WARWICK — Mayor Scott Avedisian is blasting the findings of a draft Federal Aviation Administration study that examines the local impact of expanding T.F. Green Airport, calling the review incomplete and at times, seriously flawed.
In a 73-page document sent to the FAA, the mayor berates the study’s methodology and says it grossly underestimates the impact the expansion will have on an already congested city in the years to come.
At issue are five proposed options for expanding the airport’s main runway, any of which Mayor Scott Avedisian states “will cause substantial, unacceptable, irreversible, adverse health, social and environmental
All will erode local wetlands, fracture neighborhoods, take homes from low- to moderate-income families who may not be able to afford to buy elsewhere, demolish recreational fields, lessen air quality and increase noise pollution, the mayor contends.
Yet in the FAA-commissioned report — a draft summary of which was publicly released in March — such consequences “are either justified or explained away as outside the purview of study and analysis,” Avedisian notes. The study assumes many of those problems already exist and won’t be made worse by the expansion.
“The City of
It is not unusual for the mayor to criticize the airport’s expansion plans — the city’s overall relationship with the airport has been strained, and the Avedisian administration, along with a team of airport critics, have openly opposed expansion from its earliest rumblings — but the mayor’s latest response ratchets up that friction.
Since February 2005, the FAA has been studying the impact of expanding T.F. Green’s main runway to 9,350 feet, the length it says is needed to accommodate airplanes large enough to provide nonstop coast-to-coast service. That stance was reiterated in another FAA report issued last week that said the airport must complete its proposed expansion if it is to meet travel demand by 2015.
The exact expansion plans will not be selected until later this year. As part of the selection process however, FAA consultant Vanasse Hangen Brustlin Inc. examined the effects of five proposed scenarios on the community.
The FAA has never publicly released the complete version of that report. A
draft summary showed that depending on which way the main runway is pushed out,
it could swallow at least 204 houses and up to 53 businesses, eroding the
city’s tax base by as much as $2.2 million annually. On the flip side,
aviation-related economic gains for
Avedisian believes those findings actually underestimate the extent of what expansion will do to the city. His response dissects the FAA study page by page, assailing the agency for what he calls an incomplete and biased look at the long list of consequences. He demands that the FAA go back and conduct a more site-specific study before it embarks on a multimillion-dollar construction project.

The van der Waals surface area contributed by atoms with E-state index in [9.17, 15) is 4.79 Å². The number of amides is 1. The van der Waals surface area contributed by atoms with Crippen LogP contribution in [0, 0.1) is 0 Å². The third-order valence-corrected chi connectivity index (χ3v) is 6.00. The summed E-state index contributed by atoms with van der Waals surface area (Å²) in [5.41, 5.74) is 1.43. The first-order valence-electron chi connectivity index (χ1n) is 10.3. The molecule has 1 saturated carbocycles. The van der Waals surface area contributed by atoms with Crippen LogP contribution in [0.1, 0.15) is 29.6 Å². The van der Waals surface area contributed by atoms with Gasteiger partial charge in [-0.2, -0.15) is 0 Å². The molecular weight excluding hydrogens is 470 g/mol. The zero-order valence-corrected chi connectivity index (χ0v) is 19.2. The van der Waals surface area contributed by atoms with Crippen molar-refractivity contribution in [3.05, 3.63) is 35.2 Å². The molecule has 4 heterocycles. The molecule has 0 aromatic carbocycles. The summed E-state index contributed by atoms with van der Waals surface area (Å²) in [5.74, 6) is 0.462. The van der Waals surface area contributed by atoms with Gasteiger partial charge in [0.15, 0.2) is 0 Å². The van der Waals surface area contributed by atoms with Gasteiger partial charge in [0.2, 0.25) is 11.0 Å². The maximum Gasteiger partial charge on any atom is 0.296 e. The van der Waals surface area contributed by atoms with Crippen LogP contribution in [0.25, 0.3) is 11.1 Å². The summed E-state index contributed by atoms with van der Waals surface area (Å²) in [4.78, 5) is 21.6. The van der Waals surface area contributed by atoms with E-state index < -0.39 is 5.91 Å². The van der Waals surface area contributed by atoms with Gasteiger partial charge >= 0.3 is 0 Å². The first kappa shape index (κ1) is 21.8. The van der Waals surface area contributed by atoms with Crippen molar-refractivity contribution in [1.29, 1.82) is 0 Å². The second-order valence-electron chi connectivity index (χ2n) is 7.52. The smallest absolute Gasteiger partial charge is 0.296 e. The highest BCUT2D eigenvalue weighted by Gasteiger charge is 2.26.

FAA regional spokesman Jim Peters said the agency expected and even invited such feedback. “The coordination agreement that we have with the city gives them an opportunity to review the work and submit their comments to us. It’s part of the project’s dialogue with the city and with the federal and state agencies that are taking part in this review. It is not unexpected that the city would have some comments about the projects to date,” he said.
Peters refused to comment on the specifics of Avedisian’s allegations, but said the FAA will review them to see if there is work that can be done to address the city’s concerns. The FAA has said in the past that it is too early to isolate more exact consequences of expansion.
T.F. Green spokeswoman Patti Goldstein had little to say about the mayor’s complaints, calling them an issue between the city and the FAA. The Rhode Island Airport Corporation did not receive a copy of the report, she said. “And I can’t comment on something we haven’t seen.”
So why issue his list of complaints now, more than two months after the FAA report? Avedisian says it took that long for the city’s planning department to pick apart the FAA report. “This is a compilation of all the comments we have made throughout the EIS process,” he said. “We finally brought together all the issues we’ve been talking about over the last seven years.”
The five proposed scenarios for expanding the main runway are posted on VHB’s website at: www.vhb.com/pvd/eis/
Summaries of the five options are:
•Extend the main runway mostly to the south. It would require that
•Extend the main runway mostly to the north. It would require moving
•Extend the runway both north and south, requiring tunneling
•Extend the runway primarily south, to avoid moving the east end of
•Extend the runway both north and south. This alternative requires less
•The Federal Aviation Administration will hold a public meeting on June 14
at 6:30 p.m. at the
•The FAA will report back to the Rhode Island Airport Corporation with a final recommendation later this year.